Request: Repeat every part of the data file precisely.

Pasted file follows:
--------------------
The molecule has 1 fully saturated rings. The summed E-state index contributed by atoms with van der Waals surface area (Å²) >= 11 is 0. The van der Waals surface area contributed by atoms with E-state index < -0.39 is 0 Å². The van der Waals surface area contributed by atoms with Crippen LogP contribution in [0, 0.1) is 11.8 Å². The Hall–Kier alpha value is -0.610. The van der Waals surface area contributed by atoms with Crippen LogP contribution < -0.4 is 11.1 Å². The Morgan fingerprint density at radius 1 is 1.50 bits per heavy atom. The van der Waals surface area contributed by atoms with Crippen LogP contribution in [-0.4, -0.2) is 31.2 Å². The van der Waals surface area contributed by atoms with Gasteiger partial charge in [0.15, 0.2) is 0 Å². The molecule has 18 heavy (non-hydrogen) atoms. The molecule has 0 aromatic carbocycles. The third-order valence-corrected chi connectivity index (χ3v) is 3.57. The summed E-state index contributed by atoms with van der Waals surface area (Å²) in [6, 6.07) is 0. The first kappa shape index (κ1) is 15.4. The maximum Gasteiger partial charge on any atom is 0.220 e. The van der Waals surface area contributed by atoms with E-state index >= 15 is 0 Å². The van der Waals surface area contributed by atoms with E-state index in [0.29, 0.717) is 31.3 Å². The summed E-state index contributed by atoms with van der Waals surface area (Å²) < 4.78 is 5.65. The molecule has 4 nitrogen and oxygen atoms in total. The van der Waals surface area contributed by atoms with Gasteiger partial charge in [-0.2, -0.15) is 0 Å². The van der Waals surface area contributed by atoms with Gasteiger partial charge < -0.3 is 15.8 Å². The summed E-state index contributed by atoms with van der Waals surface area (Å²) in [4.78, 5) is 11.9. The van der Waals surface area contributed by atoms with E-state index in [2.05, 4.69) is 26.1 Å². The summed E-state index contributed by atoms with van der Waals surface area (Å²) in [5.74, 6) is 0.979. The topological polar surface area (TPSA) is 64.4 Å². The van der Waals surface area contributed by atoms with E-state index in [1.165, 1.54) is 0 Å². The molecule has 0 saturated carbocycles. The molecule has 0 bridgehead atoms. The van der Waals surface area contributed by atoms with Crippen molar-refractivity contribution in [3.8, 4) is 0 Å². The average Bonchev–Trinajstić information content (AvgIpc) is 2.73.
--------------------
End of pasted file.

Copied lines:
The molecule has 1 fully saturated rings. The summed E-state index contributed by atoms with van der Waals surface area (Å²) >= 11 is 0. The van der Waals surface area contributed by atoms with E-state index < -0.39 is 0 Å². The van der Waals surface area contributed by atoms with Crippen LogP contribution in [0, 0.1) is 11.8 Å². The Hall–Kier alpha value is -0.610. The van der Waals surface area contributed by atoms with Crippen LogP contribution < -0.4 is 11.1 Å². The Morgan fingerprint density at radius 1 is 1.50 bits per heavy atom. The van der Waals surface area contributed by atoms with Crippen LogP contribution in [-0.4, -0.2) is 31.2 Å². The van der Waals surface area contributed by atoms with Gasteiger partial charge in [0.15, 0.2) is 0 Å². The molecule has 18 heavy (non-hydrogen) atoms. The molecule has 0 aromatic carbocycles. The third-order valence-corrected chi connectivity index (χ3v) is 3.57. The summed E-state index contributed by atoms with van der Waals surface area (Å²) in [6, 6.07) is 0. The first kappa shape index (κ1) is 15.4. The maximum Gasteiger partial charge on any atom is 0.220 e. The van der Waals surface area contributed by atoms with E-state index >= 15 is 0 Å². The van der Waals surface area contributed by atoms with E-state index in [0.29, 0.717) is 31.3 Å². The summed E-state index contributed by atoms with van der Waals surface area (Å²) < 4.78 is 5.65. The molecule has 4 nitrogen and oxygen atoms in total. The van der Waals surface area contributed by atoms with Gasteiger partial charge in [-0.2, -0.15) is 0 Å². The van der Waals surface area contributed by atoms with Gasteiger partial charge < -0.3 is 15.8 Å². The summed E-state index contributed by atoms with van der Waals surface area (Å²) in [4.78, 5) is 11.9. The van der Waals surface area contributed by atoms with E-state index in [2.05, 4.69) is 26.1 Å². The summed E-state index contributed by atoms with van der Waals surface area (Å²) in [5.74, 6) is 0.979. The topological polar surface area (TPSA) is 64.4 Å². The van der Waals surface area contributed by atoms with E-state index in [1.165, 1.54) is 0 Å². The molecule has 0 saturated carbocycles. The molecule has 0 bridgehead atoms. The van der Waals surface area contributed by atoms with Crippen molar-refractivity contribution in [3.8, 4) is 0 Å². The average Bonchev–Trinajstić information content (AvgIpc) is 2.73.